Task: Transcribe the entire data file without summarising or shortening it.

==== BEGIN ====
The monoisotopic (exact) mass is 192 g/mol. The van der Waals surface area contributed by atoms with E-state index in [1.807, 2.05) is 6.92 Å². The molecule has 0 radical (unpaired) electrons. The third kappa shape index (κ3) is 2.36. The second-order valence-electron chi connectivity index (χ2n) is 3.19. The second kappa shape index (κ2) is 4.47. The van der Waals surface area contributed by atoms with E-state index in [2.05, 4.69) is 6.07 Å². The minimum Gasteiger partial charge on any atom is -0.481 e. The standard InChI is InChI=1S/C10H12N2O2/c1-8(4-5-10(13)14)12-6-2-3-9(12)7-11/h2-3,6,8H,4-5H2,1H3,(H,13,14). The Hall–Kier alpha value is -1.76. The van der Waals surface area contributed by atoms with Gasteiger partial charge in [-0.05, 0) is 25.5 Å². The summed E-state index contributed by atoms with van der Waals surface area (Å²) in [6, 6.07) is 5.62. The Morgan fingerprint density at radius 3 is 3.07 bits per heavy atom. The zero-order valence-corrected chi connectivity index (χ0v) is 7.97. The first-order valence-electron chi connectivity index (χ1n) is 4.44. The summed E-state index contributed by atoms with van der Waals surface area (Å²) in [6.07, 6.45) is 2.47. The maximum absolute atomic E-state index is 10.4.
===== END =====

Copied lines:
The monoisotopic (exact) mass is 192 g/mol. The van der Waals surface area contributed by atoms with E-state index in [1.807, 2.05) is 6.92 Å². The molecule has 0 radical (unpaired) electrons. The third kappa shape index (κ3) is 2.36. The second-order valence-electron chi connectivity index (χ2n) is 3.19. The second kappa shape index (κ2) is 4.47. The van der Waals surface area contributed by atoms with E-state index in [2.05, 4.69) is 6.07 Å². The minimum Gasteiger partial charge on any atom is -0.481 e. The standard InChI is InChI=1S/C10H12N2O2/c1-8(4-5-10(13)14)12-6-2-3-9(12)7-11/h2-3,6,8H,4-5H2,1H3,(H,13,14). The Hall–Kier alpha value is -1.76. The van der Waals surface area contributed by atoms with Gasteiger partial charge in [-0.05, 0) is 25.5 Å². The summed E-state index contributed by atoms with van der Waals surface area (Å²) in [6, 6.07) is 5.62. The Morgan fingerprint density at radius 3 is 3.07 bits per heavy atom. The zero-order valence-corrected chi connectivity index (χ0v) is 7.97. The first-order valence-electron chi connectivity index (χ1n) is 4.44. The summed E-state index contributed by atoms with van der Waals surface area (Å²) in [6.07, 6.45) is 2.47. The maximum absolute atomic E-state index is 10.4.